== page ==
Gonzalez involved a patient who escaped from a 72-hour hold, broke into an occupied apartment, cut himself, and was shot by police when he disobeyed an order to drop the knife. (Gonzalez, supra, 111 Cal.App.4th at 738.) Jacobs involved a patient who broke her leg while a nurse was assisting her down a hallway; the patient fell because of her rubber slippers. (Jacobs, supra, 108 Cal.App.4th at 72.) The Coburn court distinguished both Jacobs and Gonzalez, however, because those cases relied on section 5278, not section 5154. (Coburn, supra, 133 Cal.App.4th at 1502.) Section 5278 does not excuse liability “for any action by a person released,” critical language contained in section 5154 and here, in section 5259.3. (Ibid.)

Plaintiffs argue that Deshmukh failed to diagnose Furlano, failed to properly treat him, and/or failed to release him in a manner that would have been adequate had Furlano been properly diagnosed and treated. In essence, plaintiffs argue Deshmukh failed to prevent Furlano’s subsequent actions. But such a scenario is within the plain language of section 5259.3(b). As the Court noted in Ford: “The evaluation and treatment of mentally disordered persons is inherently uncertain and cannot reliably predict future conduct. Nevertheless, the Legislature determined that the acts goal of ending indefinite confinements outweighed the early release potential for harm. Consequently, as a corollary to the early release provisions, the LPS Act exempts specified persons from civil or criminal liability. [Citation.]” (Ford, supra, 89 Cal.App.4th at 979.)

Deshmukh has met his initial burden of showing he is immune from liability under section 5259.3(b). Plaintiffs fail to raise a triable issue of material fact as to immunity. The motion for summary judgment is granted.

    1. DMH’s motion for summary judgment

      1. Evidentiary objections

Plaintiffs’ objections 1–3 are not material to the disposition of this motion. DMH’s objection to Kathy Smith’s affidavit is overruled. Affidavits may be submitted as evidence on motions for summary judgment. (C.C.P., § 437c(d).)

      1. Merits

DMH argues it is immune under Government Code § 856(a), which states:

(a) Neither a public entity nor a public employee acting within the scope of his employment is liable for any injury resulting from determining in accordance with any applicable enactment:

(1) Whether to confine a person for mental illness or addiction.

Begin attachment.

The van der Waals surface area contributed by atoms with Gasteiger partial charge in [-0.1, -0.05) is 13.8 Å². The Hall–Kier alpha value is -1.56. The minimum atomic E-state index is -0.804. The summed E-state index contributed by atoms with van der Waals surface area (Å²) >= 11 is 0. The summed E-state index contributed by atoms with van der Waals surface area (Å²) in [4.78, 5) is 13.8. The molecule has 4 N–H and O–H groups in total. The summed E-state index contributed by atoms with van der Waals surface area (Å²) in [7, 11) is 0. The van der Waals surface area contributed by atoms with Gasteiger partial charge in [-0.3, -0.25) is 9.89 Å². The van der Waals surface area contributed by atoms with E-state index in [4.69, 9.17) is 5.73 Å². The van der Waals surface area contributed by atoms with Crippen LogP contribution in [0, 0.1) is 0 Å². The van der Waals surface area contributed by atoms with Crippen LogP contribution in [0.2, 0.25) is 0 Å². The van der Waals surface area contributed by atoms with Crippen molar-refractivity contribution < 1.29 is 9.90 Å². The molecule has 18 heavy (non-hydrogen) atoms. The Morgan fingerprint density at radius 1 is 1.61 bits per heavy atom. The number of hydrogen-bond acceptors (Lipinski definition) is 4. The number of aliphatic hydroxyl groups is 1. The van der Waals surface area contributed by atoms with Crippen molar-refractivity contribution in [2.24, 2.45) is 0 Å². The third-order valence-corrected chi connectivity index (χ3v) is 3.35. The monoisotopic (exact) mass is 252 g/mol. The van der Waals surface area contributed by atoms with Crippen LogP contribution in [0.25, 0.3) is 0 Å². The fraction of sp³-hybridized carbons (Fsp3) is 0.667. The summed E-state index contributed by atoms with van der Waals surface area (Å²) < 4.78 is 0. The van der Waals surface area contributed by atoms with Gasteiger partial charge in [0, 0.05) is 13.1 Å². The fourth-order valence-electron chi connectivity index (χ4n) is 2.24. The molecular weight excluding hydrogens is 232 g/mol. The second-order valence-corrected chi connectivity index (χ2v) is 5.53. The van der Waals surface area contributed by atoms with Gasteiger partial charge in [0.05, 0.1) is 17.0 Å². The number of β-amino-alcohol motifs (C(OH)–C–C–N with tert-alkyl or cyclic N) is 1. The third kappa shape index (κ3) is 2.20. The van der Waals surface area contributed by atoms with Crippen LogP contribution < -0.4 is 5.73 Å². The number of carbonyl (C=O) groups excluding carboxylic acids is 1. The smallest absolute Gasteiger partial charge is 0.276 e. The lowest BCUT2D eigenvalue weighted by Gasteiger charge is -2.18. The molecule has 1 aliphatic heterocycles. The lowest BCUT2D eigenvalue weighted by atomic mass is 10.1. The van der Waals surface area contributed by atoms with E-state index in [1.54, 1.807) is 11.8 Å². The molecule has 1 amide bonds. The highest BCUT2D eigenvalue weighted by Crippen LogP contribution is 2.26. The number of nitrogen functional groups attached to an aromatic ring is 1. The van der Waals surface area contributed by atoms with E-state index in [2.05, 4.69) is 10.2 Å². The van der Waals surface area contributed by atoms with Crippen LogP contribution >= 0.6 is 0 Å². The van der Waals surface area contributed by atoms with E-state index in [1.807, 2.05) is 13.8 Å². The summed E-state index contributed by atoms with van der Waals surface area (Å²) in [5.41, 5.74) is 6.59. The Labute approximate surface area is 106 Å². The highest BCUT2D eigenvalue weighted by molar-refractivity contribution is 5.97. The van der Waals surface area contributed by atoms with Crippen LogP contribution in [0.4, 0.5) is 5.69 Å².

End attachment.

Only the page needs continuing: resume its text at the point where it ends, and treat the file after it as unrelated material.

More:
(2) The terms and conditions of confinement for mental illness or addiction.

(3) Whether to parole, grant a leave of absence to, or release a person confined for mental illness or addiction.

(b) A public employee is not liable for carrying out with due care a determination described in subdivision (a).

(c) Nothing in this section exonerates a public employee from liability for injury proximately caused by his negligent or wrongful act or omission in carrying out or failing to carry out:

(1) A determination to confine or not to confine a person for mental illness or addiction.

(2) The terms or conditions of confinement of a person for mental illness or addiction.

(3) A determination to parole, grant a leave of absence to, or release a person confined for mental illness or addiction.

DMH relies primarily on the declarations of Tate and Dr. Bunch. Tate discusses his initial contact with Schickedanz on May 3, 2017 and his advice to her to apply to the AOT program. (Decl. Tate, ¶ 4.) The AOT program directed plaintiffs to Canyon Ridge on the day of Furlano’s discharge, to evaluate him under section 5150’s involuntary-hold criteria. (Id. at ¶ 5.) Finding he did not qualify for a hold, Canyon Ridge encouraged him to accept voluntary services. (Id. at ¶ 16; Decl. Bunch, ¶ 11.) They then transported him to Live Life. (Decl. Bunch, ¶ 7.)

DMH focuses on the cases of McDowell v. County of Alameda (1979) 88 Cal.App.3d 321 and Johnson v. County of Ventura (1994) 29 Cal.App.4th 1400. In McDowell, Gregory Jones was taken to Highland Hospital by his manager after he began acting strangely. (McDowell v. County of Alameda (1979) 88 Cal.App.3d 321, 324.) The defendants determined Jones was suffering from a mental disorder and, absent treatment, was a danger to himself and others. (Ibid.) After learning Jones was insured via a Kaiser Health Plan, defendants called Kaiser Foundation Hospital and requested it send an ambulance, but Kaiser refused. (Ibid.) Defendants sent Jones in a taxicab, but he never arrived. Two days later, he shot and killed John McDowell. (Ibid.) McDowell’s survivors filed suit alleging the defendants, including the County of Alameda (Highland Hospital), were negligent in failing to transport Jones by means which would assure his arrival at Kaiser and thus their negligence proximately caused John McDowell’s death. (Ibid.)